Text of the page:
Plenty different between District 74 candidates

Kansas House District 74 residents will have a clear choice between Republican candidates during the Aug. 7 primaries. And without a democratic contender, the Republican candidate nominated in August will be the representative for the district through 2020.

Current Representative Don Schroeder is running against political newcomer Stephen Owens. Both men are residents of Hesston.

Owens said he became interested in running for office after examining the current state of Kansas.

“Over the last years, I’ve seen ups and downs and sideways. I’ve had great concern about the amount of taxes imposed on people of the state and district,” he said.

Owens added he “firmly believes tax increases are not necessary.”

“As a Republican I will do everything in my power to oppose tax increases,” he said. “I believe the state has to be more efficient. I’m black and white. I want you to choose who will best represent you.”

Schroeder, who has been a member of the House since 2012, addressed the tax increases passed in 2018.

“In 2012 there was a really big tax cut that took place, and it was almost 20 percent cut in revenue to the state of Kansas, and I didn’t vote for it,” he said. “To jump off the cliff didn’t work.

“The sales tax increase that was passed, I did not vote for. I don’t care for sales tax; they are much more difficult for low-income people, and that was in 2014-15.

“The main point I’d like to make, even with those increases, the overall burden is lower than it was prior to 2012.”

Schroeder did support the recent property tax increase.

On school finance:

Owens said he did not “believe it is the court’s responsibility to dictate funding.”

Owens said the legislature is responsible for allocating school funding and if residents are unhappy with a legislator’s actions, the individual could be voted out of office. Owens said he would also support a Kansas Constitutional Amendment that would prohibit the schools from suing the state for additional funding.

“The school-funding battle has been going on since the mid-’80s. In my mind, enough is enough. We shouldn’t be allowing your dollars to sue us for more dollars,” he said.

Schroeder first addressed the issue of forced consolidations, saying he was adamantly opposed to forced mergers, particularly among widely spaced rural schools.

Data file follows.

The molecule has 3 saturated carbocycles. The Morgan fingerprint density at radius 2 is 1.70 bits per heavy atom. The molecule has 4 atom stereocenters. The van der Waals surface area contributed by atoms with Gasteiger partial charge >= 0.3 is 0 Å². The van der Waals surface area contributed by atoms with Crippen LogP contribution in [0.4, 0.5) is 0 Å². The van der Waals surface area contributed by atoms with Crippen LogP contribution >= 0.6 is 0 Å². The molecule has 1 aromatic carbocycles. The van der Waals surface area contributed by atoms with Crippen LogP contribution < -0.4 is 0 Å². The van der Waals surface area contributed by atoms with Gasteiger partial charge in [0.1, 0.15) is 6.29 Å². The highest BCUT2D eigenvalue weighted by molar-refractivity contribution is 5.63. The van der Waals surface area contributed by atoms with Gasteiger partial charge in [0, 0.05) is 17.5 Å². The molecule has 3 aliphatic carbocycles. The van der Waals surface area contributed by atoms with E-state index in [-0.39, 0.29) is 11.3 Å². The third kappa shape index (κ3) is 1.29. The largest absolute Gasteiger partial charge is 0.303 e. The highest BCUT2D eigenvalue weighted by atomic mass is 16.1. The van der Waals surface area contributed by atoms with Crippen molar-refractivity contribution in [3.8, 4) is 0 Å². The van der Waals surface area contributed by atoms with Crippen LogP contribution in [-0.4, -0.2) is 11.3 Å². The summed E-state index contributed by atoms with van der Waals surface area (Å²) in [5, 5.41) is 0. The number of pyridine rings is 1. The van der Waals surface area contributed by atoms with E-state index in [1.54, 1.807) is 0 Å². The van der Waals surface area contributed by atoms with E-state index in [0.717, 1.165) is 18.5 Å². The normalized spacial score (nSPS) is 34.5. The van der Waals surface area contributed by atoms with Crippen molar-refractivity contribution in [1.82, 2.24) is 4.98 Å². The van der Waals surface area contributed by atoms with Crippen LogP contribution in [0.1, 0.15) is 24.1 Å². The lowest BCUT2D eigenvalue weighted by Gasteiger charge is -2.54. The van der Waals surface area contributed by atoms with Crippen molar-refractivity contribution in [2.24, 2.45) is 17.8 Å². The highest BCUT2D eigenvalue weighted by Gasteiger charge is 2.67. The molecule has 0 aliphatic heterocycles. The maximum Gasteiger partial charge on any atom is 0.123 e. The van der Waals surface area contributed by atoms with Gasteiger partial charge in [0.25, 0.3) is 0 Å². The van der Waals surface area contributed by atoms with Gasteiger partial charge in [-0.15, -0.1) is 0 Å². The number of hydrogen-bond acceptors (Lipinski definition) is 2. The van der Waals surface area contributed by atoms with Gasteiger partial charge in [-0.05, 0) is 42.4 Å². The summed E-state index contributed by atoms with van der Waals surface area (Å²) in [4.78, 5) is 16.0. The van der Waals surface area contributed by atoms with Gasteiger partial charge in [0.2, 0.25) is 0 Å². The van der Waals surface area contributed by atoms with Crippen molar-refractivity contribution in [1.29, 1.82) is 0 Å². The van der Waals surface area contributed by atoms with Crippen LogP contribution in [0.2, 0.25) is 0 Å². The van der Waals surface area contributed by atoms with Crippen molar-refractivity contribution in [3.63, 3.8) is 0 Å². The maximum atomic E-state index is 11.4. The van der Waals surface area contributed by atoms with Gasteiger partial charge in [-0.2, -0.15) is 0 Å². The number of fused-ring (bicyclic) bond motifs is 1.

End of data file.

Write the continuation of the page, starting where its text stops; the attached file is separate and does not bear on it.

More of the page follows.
When it came to funding, Schroeder said “many states” were struggling with adequate school financing.

“I think we need to have an adequate funding level and the court looked at it and what we have done,” said Schroeder.

Schroeder said the courts appear to be satisfied with the funding itself, but wanted to see adjustments for inflation included in the funding formulas.

“As far as a constitutional amendment is concerned, I would need to see the language before I do something like that.

“What does that do to the separation and balance of powers within the state?” said Schroeder. “Does it give more power than it should? It creates a lot of constitutional questions.”

On the repeal of the Brownback tax cuts

Candidates were asked if they were supportive of the way the 2018 legislators resolved the problems caused by the Gov. Brownback tax program.

Schroeder said he did not support the 2014-15 tax increase. However in 2017, the income tax increase that was passed was supported by Schroeder.

“Our backs were against the wall,” he said. “We had to do something. I don’t like voting for taxes, but you have to do what you have to do.”

Owens said he would not have supported any tax increases and was also opposed to the topping out of the progressive tax brackets at $60,000.

Owens added with monies above projections coming in, “it’s paramount you get as much money in your pocket as possible because it’s your money.”

On Medicaid
expansion:

Candidates were asked if they would support the expansion of Medicaid.

Schroeder said he had been in favor of expanding Medicaid to Kansans. He added, however, it would not have cost the state $1 billion to expand the program.

“As the state was planning to expand, and with the provisions put into the estimate, it would be net-neutral or nearly net-neutral and would not cost the state additional funding,” he said.

Schroeder said one of the most common misconceptions is Medicaid forces “hardworking people to pay for welfare for other people.”